Sure, a few players have sought out the advice of Jack Nicklaus, but he’s not part of a team. The teaching ranks also include some former players like Butch Harmon and a few others. But how many teams include a player who has contended in a major, let alone won one or more?

    I’m not here to argue the value and knowledge of all the other coaches who make up a player’s team. But how can the value of a successful tour professional be overlooked? If I’m going to ask someone what I should do in various situations on the course, I would prefer to include the experienced knowledge of players who have been there themselves.

    This leads me to the second part of today’s message. Is there a need for the professional players to mix with professional teachers to deliver the best and most comprehensive teaching philosophy to average players? I feel there is.

    Most lessons are concerned with changing the student’s swing. Often, this is done with little regard for how it feels to the student because the teacher believes the information is correct and more important than the “feels” of the student. “Stick with it until it’s comfortable” is often the message. This directive methodology was put on Twitter for public consumption a short time back:

    On the other hand, the professional player is an expert at making a score and understands the intangible side of the game. The intangible side says: “Mechanics cannot stand alone in making a good player.” The intangible side understands “people feel things differently”; ask Jim Furyk to swing like Dustin Johnson, or vice versa. This means something that looks good to us may not feel right to someone else.

    The intangible side lets us know that mechanics and feels must walk together in order for the player to succeed. From Ben Hogan’s book:

    “What I have learned I have learned by laborious trial and error, watching a good player do something that looked right to me, stumbling across something that felt right to me, experimenting with that something to see if it helped or hindered, adopting it if it helped, refining it sometimes, discarding it if it didn’t help, sometimes discarding it later if it proved undependable in competition, experimenting continually with new ideas and old ideas and all manner of variations until I arrived at a set of fundamentals that appeared to me to be right because they accomplished a very definite purpose, a set of fundamentals which proved to me they were right because they stood up and produced under all kinds of pressure.”

    Hogan beautifully described the learning process that could develop the swings of great players like DJ, Furyk, Lee Trevino, Jordan Spieth, Nicklaus, etc.

    Bob Toski is still teaching. Steve Elkington is helping to bring us the insight of Jackie Burke. Hal Sutton has a beautiful teaching facility outside of Houston. And so on. Just like mechanics and feels, it’s not either-or – the best message comes from both teachers and players.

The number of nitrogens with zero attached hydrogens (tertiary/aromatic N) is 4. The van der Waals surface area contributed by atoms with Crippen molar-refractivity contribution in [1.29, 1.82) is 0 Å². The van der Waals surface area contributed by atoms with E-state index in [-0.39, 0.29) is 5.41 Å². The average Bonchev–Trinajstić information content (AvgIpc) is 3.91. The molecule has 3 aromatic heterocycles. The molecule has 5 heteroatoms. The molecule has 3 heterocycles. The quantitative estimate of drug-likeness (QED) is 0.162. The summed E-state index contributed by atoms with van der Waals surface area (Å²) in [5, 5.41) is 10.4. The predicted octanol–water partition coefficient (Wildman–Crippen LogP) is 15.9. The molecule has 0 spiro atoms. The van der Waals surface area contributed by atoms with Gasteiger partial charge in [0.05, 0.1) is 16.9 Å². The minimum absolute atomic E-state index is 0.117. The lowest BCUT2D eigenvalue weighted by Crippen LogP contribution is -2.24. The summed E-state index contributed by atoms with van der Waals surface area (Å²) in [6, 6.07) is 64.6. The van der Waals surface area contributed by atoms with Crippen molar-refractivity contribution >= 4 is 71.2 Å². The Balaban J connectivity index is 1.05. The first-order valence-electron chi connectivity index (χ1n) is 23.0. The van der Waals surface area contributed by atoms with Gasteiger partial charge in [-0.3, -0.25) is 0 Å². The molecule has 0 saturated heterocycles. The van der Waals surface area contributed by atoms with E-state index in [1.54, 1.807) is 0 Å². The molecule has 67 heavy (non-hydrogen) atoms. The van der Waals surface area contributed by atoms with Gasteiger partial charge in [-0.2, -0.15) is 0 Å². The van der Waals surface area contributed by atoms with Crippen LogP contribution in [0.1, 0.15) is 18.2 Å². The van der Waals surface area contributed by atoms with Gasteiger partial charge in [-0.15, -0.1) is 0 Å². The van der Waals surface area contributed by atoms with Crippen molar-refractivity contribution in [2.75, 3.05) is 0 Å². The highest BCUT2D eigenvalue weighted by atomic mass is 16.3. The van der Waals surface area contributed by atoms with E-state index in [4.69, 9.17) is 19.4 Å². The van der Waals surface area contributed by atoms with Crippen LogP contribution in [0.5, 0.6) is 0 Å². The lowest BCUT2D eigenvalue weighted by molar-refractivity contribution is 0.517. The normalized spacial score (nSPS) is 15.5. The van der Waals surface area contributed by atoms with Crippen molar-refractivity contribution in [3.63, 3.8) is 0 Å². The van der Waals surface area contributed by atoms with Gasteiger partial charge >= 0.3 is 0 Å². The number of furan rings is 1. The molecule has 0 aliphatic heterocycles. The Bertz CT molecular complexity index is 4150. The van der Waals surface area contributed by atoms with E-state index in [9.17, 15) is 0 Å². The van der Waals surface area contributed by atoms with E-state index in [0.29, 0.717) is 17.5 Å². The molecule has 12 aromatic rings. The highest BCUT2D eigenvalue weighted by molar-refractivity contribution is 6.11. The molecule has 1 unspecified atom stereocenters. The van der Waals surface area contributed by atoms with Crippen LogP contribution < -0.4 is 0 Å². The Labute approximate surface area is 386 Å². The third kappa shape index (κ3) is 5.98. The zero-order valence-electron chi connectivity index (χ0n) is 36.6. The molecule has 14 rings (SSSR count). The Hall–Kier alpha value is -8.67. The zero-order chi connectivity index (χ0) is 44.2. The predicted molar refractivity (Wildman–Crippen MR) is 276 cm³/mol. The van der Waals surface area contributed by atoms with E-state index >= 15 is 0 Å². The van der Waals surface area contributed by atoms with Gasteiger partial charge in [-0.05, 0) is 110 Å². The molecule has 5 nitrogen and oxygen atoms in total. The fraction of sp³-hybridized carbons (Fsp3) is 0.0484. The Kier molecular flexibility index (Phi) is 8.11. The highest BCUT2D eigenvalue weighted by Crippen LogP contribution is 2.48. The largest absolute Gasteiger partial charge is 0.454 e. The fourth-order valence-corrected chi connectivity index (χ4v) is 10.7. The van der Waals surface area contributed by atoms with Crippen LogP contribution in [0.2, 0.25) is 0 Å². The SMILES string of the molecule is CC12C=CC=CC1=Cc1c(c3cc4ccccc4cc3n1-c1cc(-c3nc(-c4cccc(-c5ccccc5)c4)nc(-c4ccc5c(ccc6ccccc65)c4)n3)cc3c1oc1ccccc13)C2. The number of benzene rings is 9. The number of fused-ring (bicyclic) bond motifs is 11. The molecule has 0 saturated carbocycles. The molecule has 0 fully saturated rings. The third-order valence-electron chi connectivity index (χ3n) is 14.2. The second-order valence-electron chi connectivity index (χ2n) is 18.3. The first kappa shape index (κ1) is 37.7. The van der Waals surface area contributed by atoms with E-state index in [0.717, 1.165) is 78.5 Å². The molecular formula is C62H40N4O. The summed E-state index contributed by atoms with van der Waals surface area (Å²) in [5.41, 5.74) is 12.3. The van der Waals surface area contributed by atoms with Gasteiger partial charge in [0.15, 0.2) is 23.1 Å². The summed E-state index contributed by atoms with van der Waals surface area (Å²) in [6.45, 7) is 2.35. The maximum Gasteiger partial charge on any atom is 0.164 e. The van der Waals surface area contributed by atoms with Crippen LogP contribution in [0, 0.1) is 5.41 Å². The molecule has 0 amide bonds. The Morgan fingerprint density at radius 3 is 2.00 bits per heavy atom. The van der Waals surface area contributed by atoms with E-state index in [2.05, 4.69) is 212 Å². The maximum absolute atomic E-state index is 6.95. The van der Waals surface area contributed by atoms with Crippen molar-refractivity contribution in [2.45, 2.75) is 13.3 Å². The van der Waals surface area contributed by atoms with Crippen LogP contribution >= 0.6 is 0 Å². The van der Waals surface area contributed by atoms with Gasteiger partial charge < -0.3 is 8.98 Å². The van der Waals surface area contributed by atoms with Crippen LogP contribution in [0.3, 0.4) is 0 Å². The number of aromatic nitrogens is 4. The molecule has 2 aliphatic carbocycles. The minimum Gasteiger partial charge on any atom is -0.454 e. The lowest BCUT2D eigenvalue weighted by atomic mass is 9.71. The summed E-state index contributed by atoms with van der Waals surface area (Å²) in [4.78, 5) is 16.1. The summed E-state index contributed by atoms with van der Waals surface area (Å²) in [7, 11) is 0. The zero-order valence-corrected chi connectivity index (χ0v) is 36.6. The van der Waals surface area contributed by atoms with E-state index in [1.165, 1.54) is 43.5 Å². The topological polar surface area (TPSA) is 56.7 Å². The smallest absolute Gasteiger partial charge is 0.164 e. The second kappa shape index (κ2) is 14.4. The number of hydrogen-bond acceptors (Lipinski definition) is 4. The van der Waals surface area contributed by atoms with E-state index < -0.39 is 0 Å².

Lately, it seems the scale has swung more to one side; let us not forget the value of insights brought to us by the players who have best mastered the game.

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    Woods, Rahm, Rickie, J-Day headline Torrey field

    By Golf Channel DigitalJanuary 20, 2018, 12:47 am

    Tiger Woods is set to make his 2018 debut.

    Woods is still part of the final field list for next week’s Farmers Insurance Open, the headliner of a tournament that includes defending champion Jon Rahm, Hideki Matsuyama, Justin Rose, Rickie Fowler, Phil Mickelson and Jason Day.

    In all, 12 of the top 26 players in the world are teeing it up at Torrey Pines.

    Though Woods has won eight times at Torrey Pines, he hasn’t broken 71 in his past seven rounds there and hasn’t played all four rounds since 2013, when he won. Last year he missed the cut after rounds of 76-72, then lasted just one round in Dubai before he withdrew with back spasms.

    After a fourth back surgery, Woods didn’t return to competition until last month’s Hero World Challenge, where he tied for ninth. 

    Woods has committed to play both the Farmers Insurance Open and next month's Genesis Open at Riviera, which benefits his foundation. 

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    Even on 'off' day, Rahm shoots 67 at CareerBuilder

    By Ryan LavnerJanuary 20, 2018, 12:36 am

    Jon Rahm didn’t strike the ball as purely Friday as he did during his opening round at the CareerBuilder Challenge.

    He still managed a 5-under 67 that put him just one shot off the lead heading into the weekend.

    “I expected myself to go to the range (this morning) and keep flushing everything like I did yesterday,” said Rahm, who shot a career-low 62 at La Quinta on Thursday. “Everything was just a little bit off. It was just one of those days.”

    Full-field scores from the Career Builder Challenge

    CareerBuilder Challenge: Articles, photos and videos

    After going bogey-free on Thursday, Rahm mixed four birdies and two bogeys over his opening six holes. He managed to settle down around the turn, then made two birdies on his final three holes to move within one shot of Andrew Landry (65).

    Rahm has missed only five greens through two rounds and sits at 15-under 129. 

    The 23-year-old Spaniard won in Dubai to end the year and opened 2018 with a runner-up finish at the Sentry Tournament of Champions. He needs a top-6 finish or better this week to supplant Jordan Spieth as the No. 2 player in the world.